RICHMOND, Va. (WRIC) — The medical use of “magic mushrooms” is up for debate in the Virginia General Assembly, but the bill is unlikely to pass after a key panel of lawmakers rejected it on Wednesday.
A Republican-led House Courts of Justice subcommittee voted 5-2 to “lay the bill on the table,” a gentle way of killing legislation while leaving open the possibility of revisiting it later.
Military veterans like Anthony Mijares are at the forefront of the movement to loosen Virginia’s laws around psychedelic mushrooms, called “psilocybin.”
Mijares plans to launch what he calls Richmond’s first mushroom dispensary next month. He plans to sell growing supplies and some functional fungi that have mind-altering qualities but are not federally scheduled, according to Mijares.
Under current law, possession of psilocybin is punishable by up to 10 years in prison and a possible $2,500 fine.
Mijares said using psilocybin helped him manage depression and suicidal thoughts after eight years of military service, but the threat of incarceration is preventing many veterans struggling with mental illness from doing the same.
“I was a walking zombie,” Mijares told lawmakers on Wednesday. “Just one dose was enough for me to understand and realize the power of self-healing.”
A bill sponsored by Del. Dawn Adams (D-Richmond) would allow doctors to prescribe psilocybin for a short list of mental health conditions, including PTSD, end-of-life anxiety and cases of severe depression where past treatments haven’t worked. She said a growing body of research supports these benefits.
“We’re not trying to make it legal. We’re just trying to make it not illegal for certain people,” Adams said in an interview before the vote. “In the event that you’re caught with these and you meet the criteria, the charges would be essentially dropped.”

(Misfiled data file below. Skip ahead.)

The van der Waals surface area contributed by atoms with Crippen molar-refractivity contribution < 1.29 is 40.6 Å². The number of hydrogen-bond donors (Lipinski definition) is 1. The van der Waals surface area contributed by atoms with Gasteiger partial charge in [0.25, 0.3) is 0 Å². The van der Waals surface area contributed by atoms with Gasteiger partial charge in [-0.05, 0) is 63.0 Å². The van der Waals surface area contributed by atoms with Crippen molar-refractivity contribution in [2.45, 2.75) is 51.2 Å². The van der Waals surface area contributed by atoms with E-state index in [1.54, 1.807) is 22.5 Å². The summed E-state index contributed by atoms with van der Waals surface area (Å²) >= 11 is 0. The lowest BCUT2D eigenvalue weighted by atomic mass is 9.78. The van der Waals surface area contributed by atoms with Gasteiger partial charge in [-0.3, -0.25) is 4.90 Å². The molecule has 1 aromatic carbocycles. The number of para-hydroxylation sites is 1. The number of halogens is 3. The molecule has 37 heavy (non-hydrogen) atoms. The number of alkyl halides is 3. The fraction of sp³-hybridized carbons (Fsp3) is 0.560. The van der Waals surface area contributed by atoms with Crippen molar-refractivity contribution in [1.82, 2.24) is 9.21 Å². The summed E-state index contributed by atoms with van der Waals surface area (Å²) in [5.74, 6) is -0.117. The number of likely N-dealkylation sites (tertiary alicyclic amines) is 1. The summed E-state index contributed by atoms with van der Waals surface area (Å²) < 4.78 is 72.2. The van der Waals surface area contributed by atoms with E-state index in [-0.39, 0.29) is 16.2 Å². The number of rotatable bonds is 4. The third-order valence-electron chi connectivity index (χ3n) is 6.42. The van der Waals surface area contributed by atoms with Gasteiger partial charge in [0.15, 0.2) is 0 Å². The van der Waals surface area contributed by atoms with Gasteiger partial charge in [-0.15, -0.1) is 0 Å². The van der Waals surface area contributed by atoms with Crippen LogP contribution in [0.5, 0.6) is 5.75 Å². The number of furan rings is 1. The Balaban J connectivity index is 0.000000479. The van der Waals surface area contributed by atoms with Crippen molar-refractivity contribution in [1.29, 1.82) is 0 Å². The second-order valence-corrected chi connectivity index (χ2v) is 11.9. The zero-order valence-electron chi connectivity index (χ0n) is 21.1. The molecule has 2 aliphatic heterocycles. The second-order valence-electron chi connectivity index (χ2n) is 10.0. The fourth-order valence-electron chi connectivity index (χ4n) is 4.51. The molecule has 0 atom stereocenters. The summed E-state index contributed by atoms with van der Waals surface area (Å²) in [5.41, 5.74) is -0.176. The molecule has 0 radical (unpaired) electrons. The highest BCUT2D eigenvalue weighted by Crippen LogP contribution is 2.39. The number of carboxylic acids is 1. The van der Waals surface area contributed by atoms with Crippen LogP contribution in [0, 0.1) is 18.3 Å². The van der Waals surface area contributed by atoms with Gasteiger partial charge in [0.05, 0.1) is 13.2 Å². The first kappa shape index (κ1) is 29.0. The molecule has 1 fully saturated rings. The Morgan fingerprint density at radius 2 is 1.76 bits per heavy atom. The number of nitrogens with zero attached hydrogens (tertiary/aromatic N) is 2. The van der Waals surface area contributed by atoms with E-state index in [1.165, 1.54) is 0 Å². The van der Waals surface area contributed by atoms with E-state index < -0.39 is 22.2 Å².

Last year, Adams tried but failed to decriminalize psilocybin in a politically divided government. That’s why, this year, she is taking a more incremental approach. She said her bill mimics the 2015 law that opened the door for CBD and won the approval of Republicans.
“It allows us to see what it looks like to have people use this as a treatment modality,” Adams said. “That will determine whether there is reason to maybe expand this in the future.”
As introduced, the bill also aimed to lower the punishment for possession of psilocybin from a felony to a misdemeanor with a maximum penalty of 30 days behind bars and a $500 fine for a first offense.
GOP lawmakers like Del. Wren Williams (R-Patrick), who voted against the bill on Wednesday, still aren’t sold on the research.
“This is not ready yet,” Williams said. “We need larger studies. We need to see more long-term effects.”
Del. Rob Bell (R-Charlottesville), who chairs the full House Courts of Justice Committee, said it’s too much to take up during a short session. He said complications with marijuana legalization have made them wary of moving too fast.
No one spoke against the bill during public comment.
Another bill introduced by Sen. Ghazala Hashmi (D-Chesterfield) would establish a Virginia Psilocybin Advisory Board, a 12-member panel made up of citizens appointed by the governor, “to develop a long-term strategic plan for establishing therapeutic access to psilocybin services and monitor and study federal laws, regulations, and policies regarding psilocybin.” Hashmi’s bill would also reclassify the drug from a Schedule I to a Schedule III substance.
Moving forward, Mijares hopes hesitant lawmakers will take the time to learn from stories like his.
“It’s people like myself who advocate for these plant medicines to be able to help other veterans to go on their journey and path of healing,” Mijares said.